Join The Georgia Review for a special event to mark the literary journal's 75th anniversary, celebrate our success with the National Magazine Awards, and honor our interns in the University of Georgia Experiential Learning Program.
The reading, scheduled for 5:30 p.m. on Thursday, May 5 at Ciné, features W. Ralph Eubanks and Aryn Kyle. Come for the readings, stay for the cake, GR memorabilia, book signings, and conversation!
W. Ralph Eubanks is a literary and cultural critic of the American South as well as a memoirist invested in using archives and oral history as a means to understand one’s past. His first book, Ever Is a Long Time: A Journey into Mississippi’s Dark Past (Basic Books, 2003), follows Eubanks on his journey to learn about the role his parents played in the Civil Rights movement in his native Mississippi. His second book, The House at the End of the Road: The Story of Three Generations of an Interracial Family in the American South (HarperCollins, 2009), tracks the author as he learns more and more about the daily lives of his grandparents, whose union broke miscegenation laws in the early twentieth century. His latest, A Place Like Mississippi (Timber Press, 2021), explores the landscape and literary history of his home state. Eubanks is currently Carl and Lily Pforzheimer Foundation Fellow at the Radcliffe Institute (Harvard) as well as Visiting Professor of English and Southern Studies at the University of Mississippi. He has also been head of publishing at the Library of Congress and editor of Virginia Quarterly Review.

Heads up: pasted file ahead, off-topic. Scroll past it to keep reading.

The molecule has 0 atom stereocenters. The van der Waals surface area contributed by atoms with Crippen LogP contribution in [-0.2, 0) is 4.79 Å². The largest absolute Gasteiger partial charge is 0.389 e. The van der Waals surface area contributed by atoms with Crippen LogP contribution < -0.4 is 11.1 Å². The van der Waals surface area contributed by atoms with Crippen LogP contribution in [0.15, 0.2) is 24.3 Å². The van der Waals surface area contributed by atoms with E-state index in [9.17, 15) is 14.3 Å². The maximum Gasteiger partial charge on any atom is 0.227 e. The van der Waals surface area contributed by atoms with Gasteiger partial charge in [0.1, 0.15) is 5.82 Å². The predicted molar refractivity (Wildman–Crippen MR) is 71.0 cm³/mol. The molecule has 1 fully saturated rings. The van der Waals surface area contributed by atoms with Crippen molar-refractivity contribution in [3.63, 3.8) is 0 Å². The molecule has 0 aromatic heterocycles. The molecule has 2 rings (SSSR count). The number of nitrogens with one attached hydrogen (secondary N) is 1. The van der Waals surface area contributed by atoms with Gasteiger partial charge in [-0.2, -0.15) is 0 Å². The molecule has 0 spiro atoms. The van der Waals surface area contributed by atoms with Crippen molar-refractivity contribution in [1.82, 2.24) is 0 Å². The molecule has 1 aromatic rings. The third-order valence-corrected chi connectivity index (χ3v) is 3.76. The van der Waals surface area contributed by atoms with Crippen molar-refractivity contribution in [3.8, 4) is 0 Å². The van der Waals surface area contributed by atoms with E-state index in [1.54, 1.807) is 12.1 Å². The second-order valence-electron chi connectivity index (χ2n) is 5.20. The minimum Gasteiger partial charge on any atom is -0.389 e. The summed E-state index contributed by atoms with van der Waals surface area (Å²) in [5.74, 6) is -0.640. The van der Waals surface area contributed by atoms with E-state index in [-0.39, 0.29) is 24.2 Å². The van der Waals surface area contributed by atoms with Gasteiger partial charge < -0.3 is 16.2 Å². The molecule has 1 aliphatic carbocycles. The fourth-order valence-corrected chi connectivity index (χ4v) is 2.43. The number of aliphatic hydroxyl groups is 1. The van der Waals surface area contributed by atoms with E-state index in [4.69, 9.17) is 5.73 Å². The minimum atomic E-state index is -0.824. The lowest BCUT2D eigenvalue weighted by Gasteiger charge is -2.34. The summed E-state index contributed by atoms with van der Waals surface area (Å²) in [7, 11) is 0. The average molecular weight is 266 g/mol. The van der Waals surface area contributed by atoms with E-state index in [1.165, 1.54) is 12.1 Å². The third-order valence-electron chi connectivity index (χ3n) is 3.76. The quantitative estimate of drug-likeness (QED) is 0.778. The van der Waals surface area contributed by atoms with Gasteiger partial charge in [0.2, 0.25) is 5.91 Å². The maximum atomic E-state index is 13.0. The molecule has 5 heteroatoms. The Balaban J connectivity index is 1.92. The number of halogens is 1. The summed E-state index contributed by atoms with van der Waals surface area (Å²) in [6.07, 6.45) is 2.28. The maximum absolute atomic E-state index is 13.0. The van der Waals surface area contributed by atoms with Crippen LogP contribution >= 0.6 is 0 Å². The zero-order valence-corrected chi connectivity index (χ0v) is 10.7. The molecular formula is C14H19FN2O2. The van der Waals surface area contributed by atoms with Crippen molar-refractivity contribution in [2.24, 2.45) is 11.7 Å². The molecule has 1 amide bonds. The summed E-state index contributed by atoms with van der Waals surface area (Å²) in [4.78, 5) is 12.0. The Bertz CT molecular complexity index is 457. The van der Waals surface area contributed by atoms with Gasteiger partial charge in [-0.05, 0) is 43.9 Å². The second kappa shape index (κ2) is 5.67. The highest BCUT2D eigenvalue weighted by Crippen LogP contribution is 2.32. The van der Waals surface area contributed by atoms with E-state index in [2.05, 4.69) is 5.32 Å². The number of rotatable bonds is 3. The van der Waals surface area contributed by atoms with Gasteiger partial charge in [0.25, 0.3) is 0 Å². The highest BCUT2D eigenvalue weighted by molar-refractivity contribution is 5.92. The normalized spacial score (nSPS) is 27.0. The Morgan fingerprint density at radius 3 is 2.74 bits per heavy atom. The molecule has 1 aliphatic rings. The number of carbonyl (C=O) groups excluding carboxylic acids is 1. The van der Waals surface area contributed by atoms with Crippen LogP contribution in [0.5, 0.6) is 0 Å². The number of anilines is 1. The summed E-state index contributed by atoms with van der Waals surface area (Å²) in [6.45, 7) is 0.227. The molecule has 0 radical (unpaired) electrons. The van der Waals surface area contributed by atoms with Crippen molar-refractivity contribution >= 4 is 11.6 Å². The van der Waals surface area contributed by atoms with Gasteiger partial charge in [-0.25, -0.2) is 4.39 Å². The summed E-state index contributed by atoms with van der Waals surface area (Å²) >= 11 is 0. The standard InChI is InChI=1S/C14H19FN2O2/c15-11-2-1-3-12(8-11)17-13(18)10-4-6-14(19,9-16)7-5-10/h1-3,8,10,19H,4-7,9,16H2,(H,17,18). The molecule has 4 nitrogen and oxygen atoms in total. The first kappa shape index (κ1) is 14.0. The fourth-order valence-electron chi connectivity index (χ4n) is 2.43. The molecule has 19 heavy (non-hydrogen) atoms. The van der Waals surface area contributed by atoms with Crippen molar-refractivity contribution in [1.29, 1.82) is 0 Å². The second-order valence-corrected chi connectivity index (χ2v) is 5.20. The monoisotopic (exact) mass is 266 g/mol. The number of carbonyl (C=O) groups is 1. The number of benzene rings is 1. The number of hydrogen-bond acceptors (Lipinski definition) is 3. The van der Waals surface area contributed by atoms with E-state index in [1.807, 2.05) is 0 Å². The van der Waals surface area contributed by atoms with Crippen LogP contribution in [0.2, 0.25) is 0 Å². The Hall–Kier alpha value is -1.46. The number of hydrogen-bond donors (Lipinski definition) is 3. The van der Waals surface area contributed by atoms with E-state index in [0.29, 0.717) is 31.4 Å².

Aryn Kyle’s short-story collection, Boys and Girls Like You and Me (2010), and her novel, The God of Animals (2007), were both published by Scribner. She has won two National Magazine Awards for fiction, the first for the first story she ever published, which became the opening of The God of Animals, and the second for “Copper Queen,” published in the Fall 2021 issue of The Georgia Review. Her new novel, Hinterland, is forthcoming from Riverhead Books. Kyle’s fiction offers complicated, nuanced, and intense stories of girls and women working through times of hardship and uncertainty, depicting growth and maturation at every stage of life.
Ciné, which defines itself as “the only independently operated, mission driven, non-profit, community-based art house movie theatre in the region,” is located at 234 West Hancock Avenue, Athens. In addition to its theaters and event space, it also offers a full bar. See www.athenscine.com for more information, including Ciné’s Covid-19 safety policy.
The Georgia Review, an award-winning literary journal that publishes original poetry, fiction, essays, and reviews, as well as visual art, was founded at the University of Georgia in 1947. Visit www.thegeorgiareview.com, call 706-542-3481 or email firstname.lastname@example.org for further information.